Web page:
At least 14 killed in India as protests over citizenship law rage

The amendment of the Citizenship Act grants Indian nationality to immigrants from six non-Muslim religious groups from Afghanistan, Pakistan and Bangladesh

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At least 14 protesters were killed and dozens more were injured in violent clashes across several Indian cities, including the capital New Delhi, on Friday, in one of the biggest nationwide protests against a new controversial citizenship law that many see as anti-Muslim.

Hundreds of thousands of protesters across the country took to the streets on Friday to demonstrate against the amendment of the Citizenship Act, which grants Indian nationality to immigrants from six non-Muslim religious groups coming from Afghanistan, Pakistan and Bangladesh.

Police banned public gatherings in parts of the Indian capital and other cities for a third day on Friday, cutting off internet services to try and stem the unrest.

At least 4,000 have been detained across the country for defying police bans on demonstrations. Most of the detentions have happened in the state of Uttar Pradesh, where more than 100 have been arrested and 3,305 detained since Thursday, said state police chief OP Singh.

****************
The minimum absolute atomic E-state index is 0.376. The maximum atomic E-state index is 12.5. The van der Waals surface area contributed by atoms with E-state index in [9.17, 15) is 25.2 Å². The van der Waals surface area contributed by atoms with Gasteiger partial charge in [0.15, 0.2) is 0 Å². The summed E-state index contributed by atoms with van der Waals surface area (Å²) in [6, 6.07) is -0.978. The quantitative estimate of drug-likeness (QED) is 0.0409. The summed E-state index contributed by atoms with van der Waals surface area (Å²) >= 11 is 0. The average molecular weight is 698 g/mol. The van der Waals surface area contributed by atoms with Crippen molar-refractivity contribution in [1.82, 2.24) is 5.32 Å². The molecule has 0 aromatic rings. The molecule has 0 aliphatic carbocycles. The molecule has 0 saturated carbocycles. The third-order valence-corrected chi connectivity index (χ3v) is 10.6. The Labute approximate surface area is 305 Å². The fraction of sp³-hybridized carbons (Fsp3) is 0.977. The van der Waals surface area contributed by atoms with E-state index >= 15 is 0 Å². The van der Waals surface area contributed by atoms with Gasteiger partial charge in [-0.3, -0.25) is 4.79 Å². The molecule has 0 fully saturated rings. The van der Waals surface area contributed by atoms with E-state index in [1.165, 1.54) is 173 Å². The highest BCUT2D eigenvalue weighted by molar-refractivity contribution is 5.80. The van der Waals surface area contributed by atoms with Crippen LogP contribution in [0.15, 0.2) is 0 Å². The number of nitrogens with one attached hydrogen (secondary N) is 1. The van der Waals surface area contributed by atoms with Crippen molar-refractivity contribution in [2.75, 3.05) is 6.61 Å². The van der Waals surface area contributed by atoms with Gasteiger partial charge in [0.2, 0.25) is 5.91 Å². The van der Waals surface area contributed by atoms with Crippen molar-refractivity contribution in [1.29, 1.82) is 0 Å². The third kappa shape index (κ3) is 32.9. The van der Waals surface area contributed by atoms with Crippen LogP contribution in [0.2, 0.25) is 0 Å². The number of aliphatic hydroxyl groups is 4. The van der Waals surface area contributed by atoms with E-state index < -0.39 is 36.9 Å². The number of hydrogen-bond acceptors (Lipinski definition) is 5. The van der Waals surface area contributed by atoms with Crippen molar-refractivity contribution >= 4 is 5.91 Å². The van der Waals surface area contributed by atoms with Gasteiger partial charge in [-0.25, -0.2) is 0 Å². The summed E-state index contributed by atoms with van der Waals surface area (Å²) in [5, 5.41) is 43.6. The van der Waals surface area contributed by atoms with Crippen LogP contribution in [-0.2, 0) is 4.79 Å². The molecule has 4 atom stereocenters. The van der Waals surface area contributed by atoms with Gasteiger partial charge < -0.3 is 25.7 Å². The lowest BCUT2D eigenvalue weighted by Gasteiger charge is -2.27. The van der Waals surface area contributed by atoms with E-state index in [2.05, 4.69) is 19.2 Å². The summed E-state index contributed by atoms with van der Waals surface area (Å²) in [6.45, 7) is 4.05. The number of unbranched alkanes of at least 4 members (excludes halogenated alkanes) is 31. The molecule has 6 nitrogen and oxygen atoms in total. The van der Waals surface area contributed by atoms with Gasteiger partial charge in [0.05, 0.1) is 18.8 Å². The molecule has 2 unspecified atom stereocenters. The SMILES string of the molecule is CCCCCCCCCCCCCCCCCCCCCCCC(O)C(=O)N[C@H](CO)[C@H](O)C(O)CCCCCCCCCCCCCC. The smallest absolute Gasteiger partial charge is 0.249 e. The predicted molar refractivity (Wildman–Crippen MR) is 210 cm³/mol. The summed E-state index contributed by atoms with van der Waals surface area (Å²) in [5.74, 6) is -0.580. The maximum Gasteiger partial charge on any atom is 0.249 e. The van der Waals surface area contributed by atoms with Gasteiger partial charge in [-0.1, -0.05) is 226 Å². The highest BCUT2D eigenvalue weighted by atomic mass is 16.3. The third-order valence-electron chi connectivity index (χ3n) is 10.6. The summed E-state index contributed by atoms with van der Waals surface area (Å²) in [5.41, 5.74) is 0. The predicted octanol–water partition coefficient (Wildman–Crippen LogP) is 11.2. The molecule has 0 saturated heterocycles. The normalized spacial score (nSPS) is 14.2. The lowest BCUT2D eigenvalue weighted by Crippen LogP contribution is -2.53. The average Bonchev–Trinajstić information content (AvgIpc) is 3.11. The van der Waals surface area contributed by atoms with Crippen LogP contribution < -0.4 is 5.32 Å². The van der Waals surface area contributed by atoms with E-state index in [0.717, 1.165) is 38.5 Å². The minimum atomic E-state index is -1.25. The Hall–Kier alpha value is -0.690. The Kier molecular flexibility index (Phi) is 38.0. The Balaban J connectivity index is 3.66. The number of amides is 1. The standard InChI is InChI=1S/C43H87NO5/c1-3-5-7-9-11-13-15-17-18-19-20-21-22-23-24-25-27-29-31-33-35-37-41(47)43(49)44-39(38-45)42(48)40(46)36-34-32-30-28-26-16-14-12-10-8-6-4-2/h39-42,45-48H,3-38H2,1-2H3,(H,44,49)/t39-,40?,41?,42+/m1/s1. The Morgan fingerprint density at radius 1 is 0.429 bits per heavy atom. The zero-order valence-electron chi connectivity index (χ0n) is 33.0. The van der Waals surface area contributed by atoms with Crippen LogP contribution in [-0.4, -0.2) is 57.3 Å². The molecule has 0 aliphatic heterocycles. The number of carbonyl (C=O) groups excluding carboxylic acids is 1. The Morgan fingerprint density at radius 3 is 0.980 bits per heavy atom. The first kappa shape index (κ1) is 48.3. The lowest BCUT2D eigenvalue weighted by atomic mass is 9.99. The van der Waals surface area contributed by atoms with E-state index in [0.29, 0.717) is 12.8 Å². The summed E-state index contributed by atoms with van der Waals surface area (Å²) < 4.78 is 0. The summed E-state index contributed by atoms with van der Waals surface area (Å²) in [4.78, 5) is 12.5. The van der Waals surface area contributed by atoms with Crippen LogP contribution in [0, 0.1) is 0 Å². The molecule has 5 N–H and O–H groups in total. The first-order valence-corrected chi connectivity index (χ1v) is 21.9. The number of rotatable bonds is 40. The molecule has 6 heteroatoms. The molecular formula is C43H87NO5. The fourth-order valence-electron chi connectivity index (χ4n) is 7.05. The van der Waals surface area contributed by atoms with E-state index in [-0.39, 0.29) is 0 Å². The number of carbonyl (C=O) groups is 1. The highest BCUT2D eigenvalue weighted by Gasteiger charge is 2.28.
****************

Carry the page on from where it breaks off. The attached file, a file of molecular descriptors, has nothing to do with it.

The death toll from the protests rose after Avanish Awasthi, a spokesman for Uttar Pradesh, said late on Friday that six more people had died amid clashes between protesters and police.

Two of the victims were killed in the town of Meerut, when people fired gunshots from a rooftop, said Dinesh Rai, a senior police official in Uttar Pradesh. He said police did not open fire at the protesters and were investigating the deaths.

Police used tear gas shells and live ammunition to disperse what they claimed was a rampaging mob that set fire to vehicles and pelted stones at them.

"Six protesters have died in the clashes in the state," an Uttar Pradesh police official told The National.  

Two protesters were shot dead in Firozabad and Bijnor districts of the state, police said, despite government banning public gatherings in the entire state.

Thousands of demonstrators also clashed with police in old Delhi after marching from the historic Jama Masjid.

Police used water cannons and batons to disperse the crowd after they were stopped from marching to the central district.

Protesters set a vehicle on fire and threw stones at hundreds of riot police who had erected barricades to stop their march to Jantar Mantar.

"The protesters of the walled-city had gone back after their protests but suddenly some people from outside came and insisted on letting them move towards India Gate and Jantar Mantar," Mandeep Randhawa, Delhi Police spokesperson said. Protesters of all ages were out on the streets in old Delhi on Friday, ranging from pensioners to students.

Naaz Siddiqui, 36, who works in real estate, told The National: "[Prime Minister Narendra] Modi is like Hitler. He is acting like a dictator and dividing Hindus and Muslims. We are protesting here to make our voices heard. We want the government to hear us, we will not let this government divide the country on the basis of Hindus vs Muslims."